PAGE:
Life in Hawaii is not very different from the mainland, you can also order online without a worry as deliveries come within a week through FedEx. The same goes for shipments from Amazon, which come between 2-7 days. The best part about relocating to Hawaii apart from the beaches and great weather is the laid-back life. You are sure to find healing from the stressed-out competitive life in other states. If you can find the right kind of job opportunity and can afford the expenses here, then Hawaii is a good place to live for sure.

Also See: Affordable Movers in the US


Top Realtors in Hawaii Share their Thoughts

1. George Krischke

George Krischke - Hawaii Realtor
808-554-1635 | george@hawaiiliving.com

“The number one reason why people move to Hawaii is ‘Quality of Life!’

Hawaii’s capital, Honolulu, is the perfect blend of a tropical oasis with a metropolitan big city lifestyle. The best of both worlds: a) paradise with natural beauty and b) all the social and cultural conveniences of modern city living.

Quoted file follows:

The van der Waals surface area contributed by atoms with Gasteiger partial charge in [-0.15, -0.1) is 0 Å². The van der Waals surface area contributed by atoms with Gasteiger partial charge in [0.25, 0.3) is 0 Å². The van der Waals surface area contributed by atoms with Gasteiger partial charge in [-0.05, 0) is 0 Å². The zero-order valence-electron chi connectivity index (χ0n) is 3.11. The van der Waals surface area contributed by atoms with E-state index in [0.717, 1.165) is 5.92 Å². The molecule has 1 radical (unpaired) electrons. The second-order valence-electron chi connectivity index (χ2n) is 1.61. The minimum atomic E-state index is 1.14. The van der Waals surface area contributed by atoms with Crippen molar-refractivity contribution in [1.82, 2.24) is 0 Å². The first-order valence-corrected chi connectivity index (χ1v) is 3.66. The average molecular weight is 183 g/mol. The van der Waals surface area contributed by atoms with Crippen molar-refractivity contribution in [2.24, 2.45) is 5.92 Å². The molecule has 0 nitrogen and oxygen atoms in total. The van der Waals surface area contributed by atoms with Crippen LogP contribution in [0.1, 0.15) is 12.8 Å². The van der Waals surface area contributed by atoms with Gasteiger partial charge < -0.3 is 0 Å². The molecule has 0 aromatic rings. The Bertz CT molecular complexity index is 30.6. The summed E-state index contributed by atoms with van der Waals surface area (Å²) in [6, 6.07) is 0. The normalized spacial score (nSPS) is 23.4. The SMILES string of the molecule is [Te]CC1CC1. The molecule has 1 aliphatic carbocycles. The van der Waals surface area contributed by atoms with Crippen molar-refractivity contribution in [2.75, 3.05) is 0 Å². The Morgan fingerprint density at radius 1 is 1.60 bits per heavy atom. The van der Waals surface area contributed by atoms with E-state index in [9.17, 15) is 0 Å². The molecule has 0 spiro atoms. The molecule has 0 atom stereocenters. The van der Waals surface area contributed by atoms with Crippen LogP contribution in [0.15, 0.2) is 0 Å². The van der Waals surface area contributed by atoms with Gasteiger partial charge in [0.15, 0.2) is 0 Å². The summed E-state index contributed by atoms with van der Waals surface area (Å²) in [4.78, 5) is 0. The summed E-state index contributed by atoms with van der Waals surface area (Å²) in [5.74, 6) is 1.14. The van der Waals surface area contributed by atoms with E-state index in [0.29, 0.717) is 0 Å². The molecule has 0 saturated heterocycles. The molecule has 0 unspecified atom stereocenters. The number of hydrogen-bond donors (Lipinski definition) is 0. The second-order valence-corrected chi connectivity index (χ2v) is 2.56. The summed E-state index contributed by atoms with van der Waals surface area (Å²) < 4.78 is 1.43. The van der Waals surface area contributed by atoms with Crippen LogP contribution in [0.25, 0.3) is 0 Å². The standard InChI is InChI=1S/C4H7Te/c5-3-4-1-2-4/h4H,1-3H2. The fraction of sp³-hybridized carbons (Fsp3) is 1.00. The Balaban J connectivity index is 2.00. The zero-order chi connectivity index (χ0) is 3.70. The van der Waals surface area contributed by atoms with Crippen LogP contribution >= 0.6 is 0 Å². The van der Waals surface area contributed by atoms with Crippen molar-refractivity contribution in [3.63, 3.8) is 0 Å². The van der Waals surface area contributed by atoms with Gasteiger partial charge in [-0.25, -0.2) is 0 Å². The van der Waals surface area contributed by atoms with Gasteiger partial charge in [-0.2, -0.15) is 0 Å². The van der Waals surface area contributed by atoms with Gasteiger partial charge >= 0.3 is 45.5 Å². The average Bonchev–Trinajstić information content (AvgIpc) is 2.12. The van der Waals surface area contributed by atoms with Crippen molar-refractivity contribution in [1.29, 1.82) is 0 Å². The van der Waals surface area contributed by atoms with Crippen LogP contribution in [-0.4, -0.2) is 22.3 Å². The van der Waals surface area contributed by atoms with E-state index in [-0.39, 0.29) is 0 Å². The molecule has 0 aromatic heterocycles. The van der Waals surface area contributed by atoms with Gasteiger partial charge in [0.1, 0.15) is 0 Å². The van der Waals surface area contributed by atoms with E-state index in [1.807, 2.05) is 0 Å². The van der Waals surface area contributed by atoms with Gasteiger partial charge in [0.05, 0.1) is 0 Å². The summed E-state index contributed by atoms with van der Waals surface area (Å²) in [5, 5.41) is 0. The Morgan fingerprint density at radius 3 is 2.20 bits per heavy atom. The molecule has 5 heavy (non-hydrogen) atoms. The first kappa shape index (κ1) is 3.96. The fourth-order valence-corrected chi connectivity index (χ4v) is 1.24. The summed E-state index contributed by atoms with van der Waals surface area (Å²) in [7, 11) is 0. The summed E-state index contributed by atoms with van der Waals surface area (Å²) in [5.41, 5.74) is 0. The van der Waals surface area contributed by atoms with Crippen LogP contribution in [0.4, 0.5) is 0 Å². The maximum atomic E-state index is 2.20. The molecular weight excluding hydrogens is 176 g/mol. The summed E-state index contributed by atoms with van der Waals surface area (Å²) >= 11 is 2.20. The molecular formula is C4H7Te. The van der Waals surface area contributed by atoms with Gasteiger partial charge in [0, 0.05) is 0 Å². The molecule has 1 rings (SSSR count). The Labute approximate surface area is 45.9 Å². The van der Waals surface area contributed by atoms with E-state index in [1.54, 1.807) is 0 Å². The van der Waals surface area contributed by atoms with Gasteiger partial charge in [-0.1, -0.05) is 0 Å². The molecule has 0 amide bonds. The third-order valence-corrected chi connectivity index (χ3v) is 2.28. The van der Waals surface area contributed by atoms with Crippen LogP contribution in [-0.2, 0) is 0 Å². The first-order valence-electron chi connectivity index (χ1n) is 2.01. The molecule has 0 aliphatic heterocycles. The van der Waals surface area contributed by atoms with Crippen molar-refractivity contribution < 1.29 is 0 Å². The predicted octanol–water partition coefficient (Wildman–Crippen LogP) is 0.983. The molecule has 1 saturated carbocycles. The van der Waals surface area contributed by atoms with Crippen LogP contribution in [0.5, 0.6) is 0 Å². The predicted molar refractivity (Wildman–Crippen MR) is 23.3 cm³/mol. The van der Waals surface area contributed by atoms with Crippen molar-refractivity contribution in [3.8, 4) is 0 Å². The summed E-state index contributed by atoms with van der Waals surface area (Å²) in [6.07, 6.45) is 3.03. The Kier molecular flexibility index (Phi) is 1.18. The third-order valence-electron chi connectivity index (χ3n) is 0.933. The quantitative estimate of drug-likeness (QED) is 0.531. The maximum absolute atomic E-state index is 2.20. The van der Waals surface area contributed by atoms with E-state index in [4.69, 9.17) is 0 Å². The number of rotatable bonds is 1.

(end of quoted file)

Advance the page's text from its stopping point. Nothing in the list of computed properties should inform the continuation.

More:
Hawaii is considered safe, friendly, relaxed, and healthy for you. Hawaii residents enjoy clean air, clean waters, and everyone here tends to get along.

To no surprise, Hawaii claims the top spot for life expectancy in the U.S. Could it be because the finest weather on the entire planet is inspiring year-round outdoor activities?

No other place in the entire world enjoys a more consistent, balmy climate with little temperature variations to maximize lifestyle and well-being. Hawaii’s surrounding open ocean surface water temperatures range between 77°F (25°C) in March and 83°F (28°C) in September. Here you can swim in the ocean any day of the year.

Besides steady sunlight and temperatures, Hawaii enjoys a unique north-eastern trade wind pattern. This constant flow of fresh temperate air travels for thousands of miles over tropical ocean waters, naturally cooling the islands and providing the cleanest air anywhere.

Honolulu and Hawaii took top spots for the cleanest U.S. metropolitan area for Ozone and 24-hour particle pollution.